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Research Team

  • Peter Davis
  • Patrick Graham
  • Andrew Sporle
  • Tony Blakely
  • Neil Pearce

Supported by the Health Research Council


The primary aim of this research is to extend previous New Zealand work on health expectancy by analysing social variations in health expectancy trends over a 15 year period for a range of disability measures and to study socio-economic variation in health expectancy using a range of indicators of socio-economic status.


Health expectancy measures combine information on mortality and morbidity to produce estimates of the expectation of life in various health states. Two examples are disabled and disability free life expectancy. This research will inform current debates about the evolution of population health in New Zealand and in developed countries generally. Three scenarios, the so-called compression of morbidity, expansion of morbidity and dynamic equilibrium hypotheses have been proposed to describe this evolution. The compression scenario predicts an increasing proportion of the lifespan spent free of functional limitation and disability while the "expansion" hypothesis posits an increase in this proportion due to case fatality rates declining faster than disease incidence and progression rates. The dynamic equilibrium hypothesis is more complex and a simple version posits a decline in the proportion of the life span with serious functional limitations or disability but an increase in the proportion of the life span spent with less severe limitations. Our research will concentrate on variations in health expectancy trends by the key social variables of gender, ethnicity and socio-economic status. Therefore this research will contribute towards the development a more socially differentiated theory of health transition than has been available hitherto.


The proposed research involves two major components;

1. an investigation of changes in health expectancy between 1981 and 1996, by gender, ethnic group (Maori and nonMaori) and occupationally defined socio-economic status and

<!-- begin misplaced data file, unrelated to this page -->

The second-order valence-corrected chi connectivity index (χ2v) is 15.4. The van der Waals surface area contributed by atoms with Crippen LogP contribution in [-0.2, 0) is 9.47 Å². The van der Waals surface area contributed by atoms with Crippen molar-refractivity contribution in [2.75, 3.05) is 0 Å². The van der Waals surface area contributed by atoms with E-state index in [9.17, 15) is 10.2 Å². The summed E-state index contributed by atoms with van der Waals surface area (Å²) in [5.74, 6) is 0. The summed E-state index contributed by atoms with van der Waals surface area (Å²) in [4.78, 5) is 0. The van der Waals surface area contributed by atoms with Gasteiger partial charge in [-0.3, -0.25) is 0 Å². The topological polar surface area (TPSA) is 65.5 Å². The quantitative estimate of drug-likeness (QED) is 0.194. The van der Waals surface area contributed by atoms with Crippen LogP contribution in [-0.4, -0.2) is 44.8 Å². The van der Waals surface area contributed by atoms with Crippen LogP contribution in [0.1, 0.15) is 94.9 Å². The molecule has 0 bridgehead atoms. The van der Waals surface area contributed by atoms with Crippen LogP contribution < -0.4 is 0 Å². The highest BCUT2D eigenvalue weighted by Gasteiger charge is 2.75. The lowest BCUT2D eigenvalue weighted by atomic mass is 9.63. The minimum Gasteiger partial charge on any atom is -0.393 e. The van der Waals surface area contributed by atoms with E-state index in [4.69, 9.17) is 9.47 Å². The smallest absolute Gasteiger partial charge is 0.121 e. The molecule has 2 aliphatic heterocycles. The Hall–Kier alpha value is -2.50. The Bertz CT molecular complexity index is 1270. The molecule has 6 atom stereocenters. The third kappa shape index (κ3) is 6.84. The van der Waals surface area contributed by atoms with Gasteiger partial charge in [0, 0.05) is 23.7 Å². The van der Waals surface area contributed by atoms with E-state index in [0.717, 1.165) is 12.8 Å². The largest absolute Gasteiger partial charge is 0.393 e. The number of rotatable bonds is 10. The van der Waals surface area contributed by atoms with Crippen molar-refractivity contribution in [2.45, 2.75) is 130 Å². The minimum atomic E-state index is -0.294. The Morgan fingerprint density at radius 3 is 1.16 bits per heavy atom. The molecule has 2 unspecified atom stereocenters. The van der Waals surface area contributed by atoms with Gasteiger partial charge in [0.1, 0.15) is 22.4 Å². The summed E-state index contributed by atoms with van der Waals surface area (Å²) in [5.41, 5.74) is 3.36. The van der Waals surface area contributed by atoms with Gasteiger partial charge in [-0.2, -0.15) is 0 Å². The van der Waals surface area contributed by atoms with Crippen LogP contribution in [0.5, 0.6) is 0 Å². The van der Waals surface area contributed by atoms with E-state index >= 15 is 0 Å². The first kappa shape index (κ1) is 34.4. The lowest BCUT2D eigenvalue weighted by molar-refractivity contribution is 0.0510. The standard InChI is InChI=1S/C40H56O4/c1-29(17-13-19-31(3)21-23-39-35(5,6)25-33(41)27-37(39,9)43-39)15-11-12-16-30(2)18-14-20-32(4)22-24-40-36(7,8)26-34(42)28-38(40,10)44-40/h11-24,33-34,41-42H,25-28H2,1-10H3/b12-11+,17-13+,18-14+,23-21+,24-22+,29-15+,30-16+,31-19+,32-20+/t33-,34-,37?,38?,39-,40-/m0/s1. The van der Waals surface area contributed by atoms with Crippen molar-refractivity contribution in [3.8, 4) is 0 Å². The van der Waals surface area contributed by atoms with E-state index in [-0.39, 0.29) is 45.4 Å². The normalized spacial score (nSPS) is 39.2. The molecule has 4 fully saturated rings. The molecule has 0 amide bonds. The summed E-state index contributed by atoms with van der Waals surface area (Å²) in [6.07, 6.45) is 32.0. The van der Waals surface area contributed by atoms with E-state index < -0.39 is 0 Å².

2. an investigation of socio-economic variation in health expectancy using non-occupationally based socio-economic indicators. The latter analysis will permit the analysis of socio-economic variation to be extended to the whole population whereas our previous analyses of this issue have been restricted to males aged 15 to 64 because of the difficulty of applying occupationally based SES measures to the wider population.

The analysis of changes in health expectancy will use comparable data on functional limitations and disability from the 1980/81 Social Indicators Survey and the 1996/7 Disability survey, together with mortality data and information on the size of the institutionalised population from the relevant time periods. The mortality, morbidity and institutionalisation information can be combined using a simple modification of conventional life table methods to generate health expectancy measures.

The analysis of variation by non-occupationally defined socio-economic status will draw mortality information from the New Zealand census cohort mortality study which is a record linkage study based on the 1991 census. To provide morbidity data from a comparable time period we will use the 1992/3 household health survey. Because of differences in the questionnaires used, the health expectancy estimates derived using this dataset will not be comparable to the 1981 and 1996 estimates. However comparison with our previous analyses of socio-economic variation in health expectancy using the 1992/3 health survey will allow us to investigate the direction and magnitude of any bias introduced by using occupationally based measures of socio-economic status.

Relevance and Significance

By focussing on social variation in trends in health expectancy this study will significantly broaden debates about the evolution of population health and the impacts of population ageing. The issues of trends in the health of the population and the extent to which improvements in health will be shared equally by all social groups has implications for future funding of health services and for wider issues of social equity. Methodologically, the project addresses important analytical issues resulting from changes to the classification of ethnicity in New Zealand.


  • Davis P, Mathers C, Graham P. Health expectancy in Australia and New Zealand. In JM Robine et al. (eds.), Health Expectancies at the Dawn of the Third Millennium (INSERM, Paris). (in press)
  • Davis P, Graham P, Pearce N. Health expectancy in New Zealand, 1981-1991: social variations and trends in a period of rapid social and economic change. Journal of Epidemiology and Community Health 53: 519-27, 1999.
  • Lightfoot R, Davis P, Finn E, Lay-Yee R, Gribben B, McAvoy B. Practice nurses in the Waikato, 1991-1992, I: Occupational profile. New Zealand Medical Journal 112: 26-8, 1999.
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